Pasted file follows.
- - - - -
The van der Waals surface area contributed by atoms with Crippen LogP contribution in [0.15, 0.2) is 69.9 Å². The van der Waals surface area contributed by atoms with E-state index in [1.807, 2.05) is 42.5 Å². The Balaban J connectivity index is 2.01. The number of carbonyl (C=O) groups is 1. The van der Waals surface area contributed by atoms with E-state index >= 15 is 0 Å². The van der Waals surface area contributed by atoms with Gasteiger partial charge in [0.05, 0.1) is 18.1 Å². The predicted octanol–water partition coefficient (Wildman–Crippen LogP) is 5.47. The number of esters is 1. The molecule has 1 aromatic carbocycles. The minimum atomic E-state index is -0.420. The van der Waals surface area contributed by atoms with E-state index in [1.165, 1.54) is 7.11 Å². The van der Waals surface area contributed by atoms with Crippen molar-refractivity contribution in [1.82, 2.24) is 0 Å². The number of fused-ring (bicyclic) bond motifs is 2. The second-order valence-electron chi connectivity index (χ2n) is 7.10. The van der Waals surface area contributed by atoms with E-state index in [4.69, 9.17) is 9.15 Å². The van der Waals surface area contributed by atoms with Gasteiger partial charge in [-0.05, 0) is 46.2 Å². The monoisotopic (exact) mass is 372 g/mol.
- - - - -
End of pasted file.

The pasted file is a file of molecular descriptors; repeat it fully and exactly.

The van der Waals surface area contributed by atoms with Crippen LogP contribution in [0.15, 0.2) is 69.9 Å². The van der Waals surface area contributed by atoms with E-state index in [1.807, 2.05) is 42.5 Å². The Balaban J connectivity index is 2.01. The number of carbonyl (C=O) groups is 1. The van der Waals surface area contributed by atoms with E-state index >= 15 is 0 Å². The van der Waals surface area contributed by atoms with Gasteiger partial charge in [0.05, 0.1) is 18.1 Å². The predicted octanol–water partition coefficient (Wildman–Crippen LogP) is 5.47. The number of esters is 1. The molecule has 1 aromatic carbocycles. The minimum atomic E-state index is -0.420. The van der Waals surface area contributed by atoms with E-state index in [1.165, 1.54) is 7.11 Å². The van der Waals surface area contributed by atoms with Crippen molar-refractivity contribution in [1.82, 2.24) is 0 Å². The number of fused-ring (bicyclic) bond motifs is 2. The second-order valence-electron chi connectivity index (χ2n) is 7.10. The van der Waals surface area contributed by atoms with E-state index in [4.69, 9.17) is 9.15 Å². The van der Waals surface area contributed by atoms with Gasteiger partial charge in [-0.05, 0) is 46.2 Å². The monoisotopic (exact) mass is 372 g/mol.